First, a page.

(WXYZ) — A coalition of tenant organizers are warning of an impending rental crisis across the state, asking Gov. Gretchen Whitmer to take action now and enact a suspension on rent for the remainder of the COVID-19 pandemic.
"There’s federal legislation that allows people with federally backed mortgages to have a bit of a break right now," said Rachael Baker, an organizer with Detroit Renter City. "Renters, like mortgage holders, need a break."
Baker's organization has joined forces with Lansing Tenants Union, No Rent Michigan, The Grand Rapids Mutual Aid Network, and the Greater Kalamazoo-area Tenants Union to submit, Monday, a petition calling for an extension of the governor's eviction moratorium, as well as a suspension rent and utility shut-offs.
"Restricting people’s ability to work restricts their ability to pay their rent," said Baker, who points out that 30% of the state's residents are renters, and in Detroit the number comes closer to 60%.
"We want legislation in place that recognizes that people can’t make their rent now and it doesn’t mean they’re going to be able to make their rent on May 15," she continued.
In March Gov. Whitmer issued a moratorium on evictions. This was extended on April 17; the day it was set to expire. It's now set to end on May 15.
Joe McGuire, an attorney with the Detroit Justice Center, said the legal service world is bracing right now for a "tsunami" of evictions as soon as the moratorium is lifted.
"We have a spike in unemployment that’s pretty much unheard of, and what naturally will follow is that people will have a lot of trouble making their rent and mortgage payments," said McGuire.
Already some landlords have been gearing up. On April 16, the office of Michigan Attorney General Dana Nessel issued a reiteration of the governor's eviction moratorium, after being alerted that tenants at the Jeffersonian in Detroit had been issued "Demand for Possession" letters. Sent by landlords prior to filing eviction notices, Demand for Possession letters tell tenants that if they don't pay rent within seven-days they must vacate the premise.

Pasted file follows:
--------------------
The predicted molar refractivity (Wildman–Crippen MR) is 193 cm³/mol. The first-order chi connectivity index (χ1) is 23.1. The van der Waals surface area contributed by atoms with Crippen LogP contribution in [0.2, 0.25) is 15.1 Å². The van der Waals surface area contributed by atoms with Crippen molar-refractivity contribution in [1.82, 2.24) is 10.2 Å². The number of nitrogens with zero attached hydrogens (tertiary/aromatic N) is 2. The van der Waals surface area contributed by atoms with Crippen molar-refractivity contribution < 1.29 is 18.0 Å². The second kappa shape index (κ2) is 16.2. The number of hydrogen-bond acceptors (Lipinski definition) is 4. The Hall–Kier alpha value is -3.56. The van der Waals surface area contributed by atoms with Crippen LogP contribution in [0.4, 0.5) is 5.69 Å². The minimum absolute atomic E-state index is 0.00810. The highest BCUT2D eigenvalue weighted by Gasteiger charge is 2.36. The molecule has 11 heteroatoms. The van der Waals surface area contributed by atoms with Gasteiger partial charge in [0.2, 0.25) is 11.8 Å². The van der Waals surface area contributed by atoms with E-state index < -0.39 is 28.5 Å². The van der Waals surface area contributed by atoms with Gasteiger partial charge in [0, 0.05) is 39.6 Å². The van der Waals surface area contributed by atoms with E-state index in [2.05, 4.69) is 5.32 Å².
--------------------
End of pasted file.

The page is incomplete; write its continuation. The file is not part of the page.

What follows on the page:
"The plain language of your client’s demand violates EO 2020-19 in that it requires a tenant to leave their home in the absence of payment," the AG's letter stated, explaining that landlord can ask for rent during this period of emergency, they just cannot come with the threat of displacement.
The letter, according to McGuire, sends a notice to landlords that they cannot begin eviction proceedings while the moratorium is in place. But, he continued, it also just pushes the problem down the line. Back-rent will eventually be owed. People will still be struggling financially.
"The eviction moratorium is a band-aid,” he said. "It’s a necessary band-aid but it’s not sufficient to address the problem in the long terms."
"If the economic numbers we’re seeing are accurate," he continued, "there are going to be a lot of people who are not able to pay rent in the next few months and that’s not going away."
A recent survey completed by University of Michigan’s Population Studies Center found that 35% of Detroiters employed full-time or part-time before March 1 lost their jobs as a result of the pandemic.
Digging into housing data, the report found renters to be a particularly vulnerable demographic.
While only 15% of homeowners said they will run out of money in the next three months, nearly a quarter of renters said they would. Additionally, over half of the renters said they could not cover a $400 emergency expense if it hit them right now.